Antidepressants re-used for patients with coronavirus infection.
In a preliminary study of COVID-19 patients with mild to moderate illness who have tried to recover in their homes, researchers from the Washington University School of Medicine in St. Louis found that the drug fluvoxamine appears to prevent some of the most serious complications of the disease and hospitalization and the need for supplemental oxygen are less likely.
The study, a collaboration between the Department of Psychiatry and the Infectious Diseases Division, involved 152 patients infected with EARS-CoV-2, the virus that causes COVID-19. Researchers compared the outcomes of those treated with fluvoxamine with those of those who received an inactive placebo. After 15 days, none of the 80 patients who received the drug experienced severe clinical deterioration. Meanwhile, six of the 72 patients receiving placebo (8.3%) became seriously ill, four of whom required hospitalization.
The study will be published online Nov. 12 in the Journal of the American Medical Association.
“The patients who used fluvoxamine did not have severe respiratory problems and did not need hospitalization for lung function problems,” said the paper’s first author, Eric J. Lenze, managing director, Wallace and Lucille’s professor of psychiatry. Renard said. ‘Most investigative treatments for COVID-19 have been aimed at the sickest patients, but it is also important to find therapies that prevent patients from becoming ill in need of supplemental oxygen or having to go to hospital. Our study suggests that fluvoxamine may help fill the niche. ”
Fluvoxamine is commonly used to treat obsessive-compulsive disorder (OCD), social anxiety disorder and depression. It is in a class of drugs known as selective serotonin reuptake inhibitors (SSRIs), but unlike other SSRIs, fluvoxamine has a strong effect with a protein called the sigma-1 receptor. That receptor also helps regulate the body’s inflammatory response.
“There are several ways this drug can work to help COVID-19 patients, but we think it probably interacts with the sigma-1 receptor to reduce the production of inflammatory molecules,” said Angela M Reiersen, MD director, said associate professor of psychiatry. “Previous research has shown that fluvoxamine can reduce inflammation in animal models of sepsis, and that it may do something similar in our patients.”
Reiersen said the effect of the drug on inflammation can prevent the immune system from eliciting an overwhelming response, presumably occurring in some COVID-19 patients that apparently improves after a few days of illness and then worsens. Many of the patients are eventually admitted to the hospital, and some die.
In an innovative twist for research during the pandemic, the study was done remotely. When a symptomatic patient tested positive and enrolled in the study, research staff delivered the medication or inactive placebo to them, along with thermometers, automatic blood pressure monitors, and oxygen sensors on the fingers.
“Our goal is to help patients who are initially good enough to be at home and to prevent them from getting sick enough to be admitted to the hospital,” said Caline Mattar, MD, associate professor of medicine in the Infectious Diseases Division. . “What we have seen so far suggests that fluvoxamine may be an important tool for achieving this goal.”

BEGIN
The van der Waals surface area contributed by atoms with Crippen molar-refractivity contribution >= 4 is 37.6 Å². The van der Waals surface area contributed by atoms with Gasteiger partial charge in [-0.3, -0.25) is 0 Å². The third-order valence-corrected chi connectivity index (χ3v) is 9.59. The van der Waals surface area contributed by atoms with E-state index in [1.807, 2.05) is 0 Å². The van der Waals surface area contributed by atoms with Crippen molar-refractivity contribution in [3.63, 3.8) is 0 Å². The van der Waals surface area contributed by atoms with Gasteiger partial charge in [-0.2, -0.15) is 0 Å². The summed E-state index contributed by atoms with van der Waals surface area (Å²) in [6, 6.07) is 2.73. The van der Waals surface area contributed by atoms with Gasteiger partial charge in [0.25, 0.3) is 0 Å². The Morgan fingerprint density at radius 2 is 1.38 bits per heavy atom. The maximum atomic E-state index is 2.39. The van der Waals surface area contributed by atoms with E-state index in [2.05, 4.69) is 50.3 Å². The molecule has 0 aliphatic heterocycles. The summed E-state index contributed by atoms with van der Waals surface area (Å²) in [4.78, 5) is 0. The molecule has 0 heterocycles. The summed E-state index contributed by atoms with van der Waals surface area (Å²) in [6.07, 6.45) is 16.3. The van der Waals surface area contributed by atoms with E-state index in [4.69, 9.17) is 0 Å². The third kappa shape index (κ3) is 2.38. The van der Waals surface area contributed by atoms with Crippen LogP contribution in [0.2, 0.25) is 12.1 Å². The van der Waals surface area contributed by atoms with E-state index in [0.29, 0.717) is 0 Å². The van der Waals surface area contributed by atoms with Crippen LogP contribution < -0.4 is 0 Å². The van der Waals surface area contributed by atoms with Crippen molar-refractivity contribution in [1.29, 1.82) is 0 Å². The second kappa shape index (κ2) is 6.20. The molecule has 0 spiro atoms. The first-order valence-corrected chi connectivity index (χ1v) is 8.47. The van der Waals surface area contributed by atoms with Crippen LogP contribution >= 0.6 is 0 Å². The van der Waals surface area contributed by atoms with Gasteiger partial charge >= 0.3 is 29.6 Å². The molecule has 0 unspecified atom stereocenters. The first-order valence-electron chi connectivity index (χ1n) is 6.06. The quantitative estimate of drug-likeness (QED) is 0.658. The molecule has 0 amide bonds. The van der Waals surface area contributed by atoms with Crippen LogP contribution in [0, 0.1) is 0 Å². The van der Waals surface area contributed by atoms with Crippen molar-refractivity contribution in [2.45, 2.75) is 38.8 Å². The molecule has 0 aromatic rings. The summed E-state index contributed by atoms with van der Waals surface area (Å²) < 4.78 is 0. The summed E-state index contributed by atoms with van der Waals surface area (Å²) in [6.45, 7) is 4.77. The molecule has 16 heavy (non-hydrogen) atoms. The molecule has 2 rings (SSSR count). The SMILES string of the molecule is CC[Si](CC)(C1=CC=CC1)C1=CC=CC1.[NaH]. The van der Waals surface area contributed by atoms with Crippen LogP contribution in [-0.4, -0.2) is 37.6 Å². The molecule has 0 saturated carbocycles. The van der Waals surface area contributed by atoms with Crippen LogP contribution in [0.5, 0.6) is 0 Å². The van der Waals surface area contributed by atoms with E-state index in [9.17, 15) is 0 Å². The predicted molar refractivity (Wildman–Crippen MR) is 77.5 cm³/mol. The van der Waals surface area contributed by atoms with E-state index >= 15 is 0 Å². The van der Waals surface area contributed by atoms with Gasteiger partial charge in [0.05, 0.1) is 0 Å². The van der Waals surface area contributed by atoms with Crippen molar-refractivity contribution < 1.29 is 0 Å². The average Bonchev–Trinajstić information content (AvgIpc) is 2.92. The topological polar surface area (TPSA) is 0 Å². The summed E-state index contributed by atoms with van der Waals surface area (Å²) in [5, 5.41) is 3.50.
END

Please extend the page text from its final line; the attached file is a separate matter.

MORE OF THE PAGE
The subjects took the antidepressant or placebo sugar pills for two weeks while interacting daily with members of the research team – via telephone or computer. This has enabled patients to report their symptoms, oxygen levels and other vital signs. If patients have had shortness of breath or have been admitted to hospital for pneumonia, or if oxygen saturation levels have dropped below 92%, their conditions are considered debilitated.
“The good news is that not one person using the active medication has experienced deterioration,” Reiersen said. “We believe this remedy may be the reason, but we need to study more patients to make sure.”
The researchers will begin a larger study within the next few weeks. Lenze, the director of the Healthy Mind Lab at the School of Medicine, is an expert in using mobile and Internet technology to conduct clinical trials. He said that although this initial study included patients in the St. Louis region involved, the next phase of the investigation will involve patients from across the country.
“We bring the study to the patients and give them tools to monitor their health at home,” Lenze said. “Our hope is that we can keep these patients healthy enough to avoid hospitalization.”
Read Antidepressant Fluvoxamine May Prevent Exacerbation of COVID-19 Infections for more information on this research.
Reference: “Fluvoxamine versus placebo and clinical deterioration in outpatients with symptomatic COVID-19” by Eric J. Lenze, MD; Caline Mattar, Managing Director; Charles F. Zorumski, Managing Director; Angela Stevens, BA; Julie Schweiger; Ginger E. Nicol, Managing Director; J. Philip Miller, AB; Lei Yang, MPH, MSIS; Michael Yingling, MS; Michael S. Avidan, MBBCh and Angela M. Reiersen, MD, MPE, 12 November 2020, Journal of the American Medical Association.
Lenze EJ, Mattar C, Zorumski CF, Stevens A, Schweiger J, Nicol GE, Miller JP, Yang L, Yingling M, Avidan MS, Reiersen AM. Fluvoxamine versus placebo and clinical deterioration in outpatients with symptomatic COVID 19: a randomized clinical trial. JAMA, 12 November 2020.
This work was supported by the Taylor Family Institute for Innovative Psychiatric Research, the Bantly Foundation, the Center for Brain Research in Mood Disorders at Washington University, and the COVID-19 Early Treatment Fund. Additional support from the National Center for Advancing Translational Sciences of the National Institutes of Health (NIH). Award number UL1 TR002345.